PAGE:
Out-Law News | 16 May 2013 | 1:25 pm | 2 min. read
Financial services sector head John Salmon and the Pinsent Masons financial services sector team bring you insight and analysis on what really matters in the world of financial services.
It is not often that behavioural monitoring and positive consumer outcomes are spoken of in the same breath. But over the last few years, the insurance industry has explored this very idea by introducing telematics based motor insurance products.
Telematics motor insurance involves the transmission of driver information from technology installed or used in vehicles back to insurers. The technology can take the form of a little black box or, increasingly, an app in a mobile device plugged into a vehicle's power source. The information transmitted may include anything which could impact on a risk assessment of a driver. Speed, vehicle diagnostics, driving conditions and many other variables can all be monitored.
Telematics insurance products are promoted on the promise of more accurate premiums based on more accurate data. Unlike gender and age, factors which lawmakers and courts have considered at times to be arbitrary indicators which unfairly discriminate against individuals, the use of telematic data may be a positive step away from arbitrary decision making.
At the same time though, there is no doubt that the use of telematic data presents legal challenges. Privacy and security issues are the obvious ones and have recently been addressed by the Association of British Insurers in its 'Selling telematics motor insurance policies, a good practical guide' for insurers. The guidance highlights that there is a risk that telematics devices may transmit personal data and that where this is the case, data protection rules on obtaining explicit consent, limiting the purpose for which data are used and being completely transparent about those purposes must be complied with.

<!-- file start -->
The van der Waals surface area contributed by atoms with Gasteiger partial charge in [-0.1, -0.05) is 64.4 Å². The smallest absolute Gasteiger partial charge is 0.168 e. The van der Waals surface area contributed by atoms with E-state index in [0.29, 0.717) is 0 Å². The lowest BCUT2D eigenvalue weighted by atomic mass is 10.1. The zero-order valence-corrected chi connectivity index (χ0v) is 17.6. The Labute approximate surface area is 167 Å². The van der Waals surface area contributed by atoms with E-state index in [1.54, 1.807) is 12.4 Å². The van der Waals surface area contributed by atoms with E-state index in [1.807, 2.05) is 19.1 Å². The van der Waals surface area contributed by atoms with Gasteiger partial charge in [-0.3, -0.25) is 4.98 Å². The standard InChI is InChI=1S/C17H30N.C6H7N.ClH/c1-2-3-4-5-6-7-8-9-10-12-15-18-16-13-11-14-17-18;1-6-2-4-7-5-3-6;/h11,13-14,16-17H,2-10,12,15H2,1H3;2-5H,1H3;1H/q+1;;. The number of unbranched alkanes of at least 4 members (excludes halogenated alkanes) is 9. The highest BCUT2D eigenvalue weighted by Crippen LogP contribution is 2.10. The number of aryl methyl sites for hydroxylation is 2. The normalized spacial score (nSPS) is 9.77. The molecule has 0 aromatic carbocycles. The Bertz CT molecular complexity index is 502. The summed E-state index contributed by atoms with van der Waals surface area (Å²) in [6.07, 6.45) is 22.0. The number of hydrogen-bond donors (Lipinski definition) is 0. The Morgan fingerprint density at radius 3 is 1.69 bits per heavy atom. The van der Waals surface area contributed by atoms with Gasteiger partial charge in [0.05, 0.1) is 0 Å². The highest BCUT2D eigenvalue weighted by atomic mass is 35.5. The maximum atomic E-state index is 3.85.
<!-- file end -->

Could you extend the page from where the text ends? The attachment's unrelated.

While the guidance is aimed at and particularly helpful to insurers, legal issues arise also for other organisations. The transmission of data from telematic devices can create data ecosystems incorporating multiple entities that may or may not have reason to access data sent from a person's vehicle.
Data collected by a telematics device may typically be processed by an insurer, a telematics technology provider and a data processing centre. Organisations are also reportedly considering using cloud providers to process and store telematics data. Organisations intending to do so would need to be aware of the specific risks associated with cloud processing and financial services.
As the technology itself may be integrated within a mobile device app, issues as to who can access data and to what extent, particularly where there are little restrictions imposed by a device's operating system upon the extent to which app providers may access information through APIs, also need to be addressed. Both the Article 29 Working Party and the US' Federal Trade Commission have recently discussed the issue of mobile devices and personal data generally and published detailed guidance. Specific guidance from these bodies on the use of telematic data in the mobile context would provide the industry with more certainty.
There are also other organisations which may have an interest in accessing telematic data. While there may be no general principle of English law that requires the police to be contacted upon the occurrence of a crime, in some circumstances, the law of negligence will impose a duty to take action when a foreseeable risk could result in loss or damage. Any organisation processing telematic data would want to carefully weigh any suggestion that it may have an obligation to share data in order to avoid a foreseeable risk against non-disclosure obligations imposed upon it by data protection laws.